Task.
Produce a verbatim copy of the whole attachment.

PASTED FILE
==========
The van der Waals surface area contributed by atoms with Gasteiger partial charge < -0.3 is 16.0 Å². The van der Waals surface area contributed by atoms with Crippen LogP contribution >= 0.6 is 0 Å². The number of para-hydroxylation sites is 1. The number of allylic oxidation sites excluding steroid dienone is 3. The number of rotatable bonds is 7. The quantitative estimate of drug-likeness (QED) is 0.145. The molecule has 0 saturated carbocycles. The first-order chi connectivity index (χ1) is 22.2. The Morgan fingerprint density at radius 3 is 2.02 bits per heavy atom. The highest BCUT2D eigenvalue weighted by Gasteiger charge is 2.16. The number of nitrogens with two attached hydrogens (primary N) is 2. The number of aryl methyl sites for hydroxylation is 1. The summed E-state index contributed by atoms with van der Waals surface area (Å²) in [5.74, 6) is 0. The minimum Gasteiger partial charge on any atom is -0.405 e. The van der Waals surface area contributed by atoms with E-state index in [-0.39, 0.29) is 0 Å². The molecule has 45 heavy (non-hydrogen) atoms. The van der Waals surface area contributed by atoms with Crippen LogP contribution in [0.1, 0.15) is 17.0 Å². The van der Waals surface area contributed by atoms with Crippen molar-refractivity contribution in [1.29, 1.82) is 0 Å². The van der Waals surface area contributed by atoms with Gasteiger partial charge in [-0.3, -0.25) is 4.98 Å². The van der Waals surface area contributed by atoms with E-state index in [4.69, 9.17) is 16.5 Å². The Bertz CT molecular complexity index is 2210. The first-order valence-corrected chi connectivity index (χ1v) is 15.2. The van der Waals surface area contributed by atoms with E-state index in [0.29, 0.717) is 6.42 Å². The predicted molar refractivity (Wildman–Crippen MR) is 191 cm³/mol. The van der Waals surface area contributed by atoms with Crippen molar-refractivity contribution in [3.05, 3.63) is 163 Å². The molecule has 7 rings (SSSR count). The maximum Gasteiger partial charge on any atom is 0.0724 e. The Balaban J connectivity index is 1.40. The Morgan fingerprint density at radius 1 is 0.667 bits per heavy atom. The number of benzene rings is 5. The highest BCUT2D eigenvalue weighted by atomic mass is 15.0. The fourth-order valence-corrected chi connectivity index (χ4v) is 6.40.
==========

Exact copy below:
The van der Waals surface area contributed by atoms with Gasteiger partial charge < -0.3 is 16.0 Å². The van der Waals surface area contributed by atoms with Crippen LogP contribution >= 0.6 is 0 Å². The number of para-hydroxylation sites is 1. The number of allylic oxidation sites excluding steroid dienone is 3. The number of rotatable bonds is 7. The quantitative estimate of drug-likeness (QED) is 0.145. The molecule has 0 saturated carbocycles. The first-order chi connectivity index (χ1) is 22.2. The Morgan fingerprint density at radius 3 is 2.02 bits per heavy atom. The highest BCUT2D eigenvalue weighted by Gasteiger charge is 2.16. The number of nitrogens with two attached hydrogens (primary N) is 2. The number of aryl methyl sites for hydroxylation is 1. The summed E-state index contributed by atoms with van der Waals surface area (Å²) in [5.74, 6) is 0. The minimum Gasteiger partial charge on any atom is -0.405 e. The van der Waals surface area contributed by atoms with E-state index in [-0.39, 0.29) is 0 Å². The molecule has 45 heavy (non-hydrogen) atoms. The van der Waals surface area contributed by atoms with Crippen LogP contribution in [0.1, 0.15) is 17.0 Å². The van der Waals surface area contributed by atoms with Crippen molar-refractivity contribution in [1.29, 1.82) is 0 Å². The van der Waals surface area contributed by atoms with Gasteiger partial charge in [-0.3, -0.25) is 4.98 Å². The van der Waals surface area contributed by atoms with E-state index in [4.69, 9.17) is 16.5 Å². The Bertz CT molecular complexity index is 2210. The first-order valence-corrected chi connectivity index (χ1v) is 15.2. The van der Waals surface area contributed by atoms with E-state index in [0.29, 0.717) is 6.42 Å². The predicted molar refractivity (Wildman–Crippen MR) is 191 cm³/mol. The van der Waals surface area contributed by atoms with Crippen molar-refractivity contribution in [3.05, 3.63) is 163 Å². The molecule has 7 rings (SSSR count). The maximum Gasteiger partial charge on any atom is 0.0724 e. The Balaban J connectivity index is 1.40. The Morgan fingerprint density at radius 1 is 0.667 bits per heavy atom. The number of benzene rings is 5. The highest BCUT2D eigenvalue weighted by atomic mass is 15.0. The fourth-order valence-corrected chi connectivity index (χ4v) is 6.40.